As a businessman, Obaigbena has also had his travails. He had cause to run away from the country when the General Sani Abacha government marked him out as an enemy of the state. Under Abacha, any one who published anything critical of the state or expressed a progressive idea or was seen to be supporting the progressive cause was a target for humiliation, assassination or economic destruction. Obaigbena’s employees have taken him to court or called him out for non-payment of their salaries. Company properties have been fifa-ed or a lien placed on company accounts. Terrorists, particularly the Boko Haram, have bombed the Abuja office of THISDAY, destroying the property. The Muslim Ummah once placed a fatwa on the head of a THISDAY reporter. Ms. Isioma Daniel was accused of writing something sacrilegious. The lady had to leave Nigeria. There have been cases as well of THISDAY staff dying under mysterious circumstances.

If Obaigbena looks back, he will definitely see a lot and recall a lot. But through thick and thin, whatever may be the depth of the difficulty, he has demonstrated an uncommon strength of character. I like the fact that he stands by his team. Even when a staff abuses him and walks away, when the same staff returns to him for help or seek to return to the company, he takes them back, he supports them. He doesn’t throw people away. At Arise News, the TV Channel where I am an anchor, when he threatens to sack anybody, the people just laugh. They will say behind his back: “don’t mind him, he will not do it and if he sacks you, after a few days he will start worrying about how you will survive without a job, the worst he will do is to surcharge you.”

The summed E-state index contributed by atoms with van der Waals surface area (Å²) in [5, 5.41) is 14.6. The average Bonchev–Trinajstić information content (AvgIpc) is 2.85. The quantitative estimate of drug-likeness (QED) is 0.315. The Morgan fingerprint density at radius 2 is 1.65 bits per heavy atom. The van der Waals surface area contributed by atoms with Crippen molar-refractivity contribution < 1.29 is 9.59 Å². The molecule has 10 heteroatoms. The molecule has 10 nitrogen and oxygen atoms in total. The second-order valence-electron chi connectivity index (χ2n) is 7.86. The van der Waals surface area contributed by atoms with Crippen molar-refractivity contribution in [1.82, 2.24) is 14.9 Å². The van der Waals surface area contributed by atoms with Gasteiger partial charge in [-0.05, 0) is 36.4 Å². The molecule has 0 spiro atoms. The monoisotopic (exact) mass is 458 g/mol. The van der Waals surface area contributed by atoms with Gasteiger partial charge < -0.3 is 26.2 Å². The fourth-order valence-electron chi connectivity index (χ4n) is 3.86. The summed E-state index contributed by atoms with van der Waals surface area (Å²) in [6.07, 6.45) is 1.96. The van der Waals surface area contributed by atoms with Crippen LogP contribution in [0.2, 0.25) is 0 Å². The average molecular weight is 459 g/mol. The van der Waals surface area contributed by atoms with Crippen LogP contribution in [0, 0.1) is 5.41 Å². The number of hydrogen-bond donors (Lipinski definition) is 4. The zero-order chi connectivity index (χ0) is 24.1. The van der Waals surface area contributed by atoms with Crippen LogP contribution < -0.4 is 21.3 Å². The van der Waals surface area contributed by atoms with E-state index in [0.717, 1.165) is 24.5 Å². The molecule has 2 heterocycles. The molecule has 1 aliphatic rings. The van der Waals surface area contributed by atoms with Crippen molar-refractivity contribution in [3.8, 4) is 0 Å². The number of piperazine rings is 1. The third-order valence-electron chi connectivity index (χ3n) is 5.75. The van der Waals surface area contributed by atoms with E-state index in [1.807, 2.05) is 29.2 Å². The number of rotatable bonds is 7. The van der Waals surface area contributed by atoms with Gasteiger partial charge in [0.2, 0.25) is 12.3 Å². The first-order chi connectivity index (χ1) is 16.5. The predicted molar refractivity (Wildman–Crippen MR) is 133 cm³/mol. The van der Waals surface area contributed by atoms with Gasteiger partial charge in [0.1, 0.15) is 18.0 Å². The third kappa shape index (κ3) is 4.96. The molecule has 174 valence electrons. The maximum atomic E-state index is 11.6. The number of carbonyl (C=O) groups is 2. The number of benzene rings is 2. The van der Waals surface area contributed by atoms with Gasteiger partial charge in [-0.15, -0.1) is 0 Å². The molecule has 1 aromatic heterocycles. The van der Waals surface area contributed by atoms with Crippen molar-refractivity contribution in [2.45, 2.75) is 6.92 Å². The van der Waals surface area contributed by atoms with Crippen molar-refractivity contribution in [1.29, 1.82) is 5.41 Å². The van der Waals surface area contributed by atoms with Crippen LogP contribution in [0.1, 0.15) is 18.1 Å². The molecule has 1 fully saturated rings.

The same staff know of course that he does not take nonsense and he cannot be held to ransom. He does not consider anybody indispensable. He believes he can turn any talented person into a star and he is very proud of the fact that many of the superstars in Nigerian journalism and politics today once worked with him. What he has achieved in the print media, he wants to replicate in the broadcast industry. Arise News under his watch, is beginning to rise. Many of the young talents who joined the team and could not even ad-lib or read the teleprompter a few months ago, are now beginning to sound like experts, young producers are beginning to offer opinion about best production practices…

I cannot predict what Obaigbena plans to do next. It must be something in his head. But he is that kind of person who stumbles on a dream and insists on translating it into reality in 24 hours if possible and he expects the people around him to fall in line and make it happen. He is very aggressive with his ideas and dreams. But he is also above all, a very pleasant, kind-hearted fellow. We admire him for all that he has done and achieved and the inspiration that flows from his anointed example. But now that he has turned 60, please, he must begin to leave some special legacies for younger men like us, especially those beautiful, pepper dem, ladies who flock around him like bees around nectar… Hen hen. Congratulations, Chairman.